- The single most useful Emacs feature [stackoverflow]
- Xah's Tutorial
- To check out some day
- MELPA is a growing collection of package.el-compatible Emacs Lisp packages built automatically on our server from the upstream source code using simple recipes.
- Plugins to explore
- grep-find, eshell, run-python and slime
M-p M-c M-t / C-t M-u M-i C-<digit>
- -*- mode: modename; var: value; … -*-
- first step - run the built-in Emacs tutorial -
- second step - watch the excellent screencast Meet Emacs
- third step - visit Mastering Emacs
- EmacsWiki: Mini Map
- Hi-lock lets you specify regexes to highlight anywhere in a file; it's like domain-specific font-lock.
- Magit is a near-complete UI for git
- It's a kind of Quicksilver / Launchy / slickedit / Ubiquity tool inside Emacs.
- Smart Tab
- This runs the shell command and inserts the output at point in my buffer.
- Also works on regions.
- Not all buffers record undo information. _ Buffers whose names start with spaces don't_; these buffers are used internally by Emacs and its extensions to hold text that users don't normally look at or edit.
- Artist mode.
- "M-x artist-mode" to turn artist-mode on.
- Draw with the mouse. The middle-mouse button gives a context menu, to select the drawing tool (line, elipse, box, erase, etc).
- "M-x artist-mode-off" to get back to regular editing.
- Untabify your diagram by selecting the diagram and performing "M-x untabify".
(defalias 'qrr 'query-replace-regexp)
- Now you can type
M-x qrrto invoke the function.
- Now you can type
nxml-mode: the ONLY way to fly when you're editing XML.
- Authored by XML guru James Clark; it knocks the socks off any IDE-based XML editor out there today.
picture-mode: the best way to draw ascii art, and useful in a surprising number of situations.
align-regexp: my new favorite command. just learned it recently, and I use it almost every day.
chop.elfor navigating your cursor via fast binary search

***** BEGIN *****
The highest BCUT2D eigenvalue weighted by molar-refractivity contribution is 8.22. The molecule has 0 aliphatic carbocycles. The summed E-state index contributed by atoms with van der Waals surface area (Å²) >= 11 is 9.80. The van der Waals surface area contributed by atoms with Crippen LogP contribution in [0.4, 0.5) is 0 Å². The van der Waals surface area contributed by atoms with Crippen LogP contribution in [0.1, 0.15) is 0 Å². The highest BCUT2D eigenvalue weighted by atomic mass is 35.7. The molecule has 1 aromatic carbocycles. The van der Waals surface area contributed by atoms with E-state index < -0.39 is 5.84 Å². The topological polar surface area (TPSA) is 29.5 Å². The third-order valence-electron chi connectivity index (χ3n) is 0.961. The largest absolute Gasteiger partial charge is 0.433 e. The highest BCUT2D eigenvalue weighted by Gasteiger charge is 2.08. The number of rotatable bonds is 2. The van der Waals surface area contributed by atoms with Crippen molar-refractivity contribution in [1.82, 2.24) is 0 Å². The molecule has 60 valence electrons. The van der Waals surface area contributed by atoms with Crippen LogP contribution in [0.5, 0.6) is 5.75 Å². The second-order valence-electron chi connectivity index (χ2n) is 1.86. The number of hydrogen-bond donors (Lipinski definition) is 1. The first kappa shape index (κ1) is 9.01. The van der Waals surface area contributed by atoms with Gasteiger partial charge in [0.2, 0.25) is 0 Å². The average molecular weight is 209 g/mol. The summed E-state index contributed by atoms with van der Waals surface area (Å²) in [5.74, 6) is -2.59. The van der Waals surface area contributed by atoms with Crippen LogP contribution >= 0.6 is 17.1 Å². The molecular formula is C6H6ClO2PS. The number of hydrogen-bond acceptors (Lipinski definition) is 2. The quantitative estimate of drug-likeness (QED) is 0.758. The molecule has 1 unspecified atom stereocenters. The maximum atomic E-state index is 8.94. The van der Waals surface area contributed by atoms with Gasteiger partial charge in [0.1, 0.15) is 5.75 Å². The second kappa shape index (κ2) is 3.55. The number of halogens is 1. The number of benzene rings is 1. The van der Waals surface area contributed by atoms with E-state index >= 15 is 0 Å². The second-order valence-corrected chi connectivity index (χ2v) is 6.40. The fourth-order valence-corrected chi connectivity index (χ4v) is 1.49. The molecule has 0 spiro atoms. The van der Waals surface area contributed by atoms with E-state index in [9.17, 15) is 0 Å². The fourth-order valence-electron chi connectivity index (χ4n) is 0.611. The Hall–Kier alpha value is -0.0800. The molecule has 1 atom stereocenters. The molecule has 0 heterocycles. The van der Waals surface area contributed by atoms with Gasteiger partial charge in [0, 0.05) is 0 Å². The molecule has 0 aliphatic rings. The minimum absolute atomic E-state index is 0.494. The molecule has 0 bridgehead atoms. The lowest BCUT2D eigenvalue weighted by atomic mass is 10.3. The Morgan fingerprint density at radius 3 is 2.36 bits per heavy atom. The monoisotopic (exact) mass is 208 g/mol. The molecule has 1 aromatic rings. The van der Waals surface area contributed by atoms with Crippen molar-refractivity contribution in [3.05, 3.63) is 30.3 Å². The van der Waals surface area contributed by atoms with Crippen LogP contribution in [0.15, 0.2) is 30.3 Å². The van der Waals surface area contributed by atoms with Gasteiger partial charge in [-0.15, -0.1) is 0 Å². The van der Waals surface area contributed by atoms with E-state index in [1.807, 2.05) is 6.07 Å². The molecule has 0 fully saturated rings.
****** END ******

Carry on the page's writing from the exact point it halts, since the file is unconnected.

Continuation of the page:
graphviz-dot-mode.elfor editing Graphviz Dot-language source files
htmlize.el, a utility that turns an Emacs buffer into * colorized HTML.
select-kill-ring-mode.elfor displaying and navigating the current contents of the Emacs kill-ring (the list of the last 50 or so selections you've cut)
rpm-mode.elfor browsing and editing RPM files directly in archive-mode
Are we in a terminal or a GUI? (in a multiTTY environment)
What we really want is code that executes for each new frame, checks whether the frame is windowed or terminal'd, then sets the colors. Naturally, there's a hook for that: 'after-make-frame-functions The following code defines a function that sets colors for a frame depending on whether or not the frame is windowed, then adds that function to this hook:
(defun my-set-display-for-windowed-frames (frame) "Set display parameters for the current frame the way I like them." (select-frame frame) (if (window-system frame) (progn (set-background-color "#003344") (set-foreground-color "white") (set-cursor-color "red")))) (add-hook 'after-make-frame-functions 'my-set-display-for-windowed-frames)
We need to do one more thing to complete the picture: This code is sufficient to get all frames created after the add-hook to get configured by the function. However, the first frame Emacs opens when it first starts up is opened before .emacs is evaluated, so it doesn't get the colors. Thankfully, the frame settings are wrapped in a function, so we merely need to call it on the already-opened frame: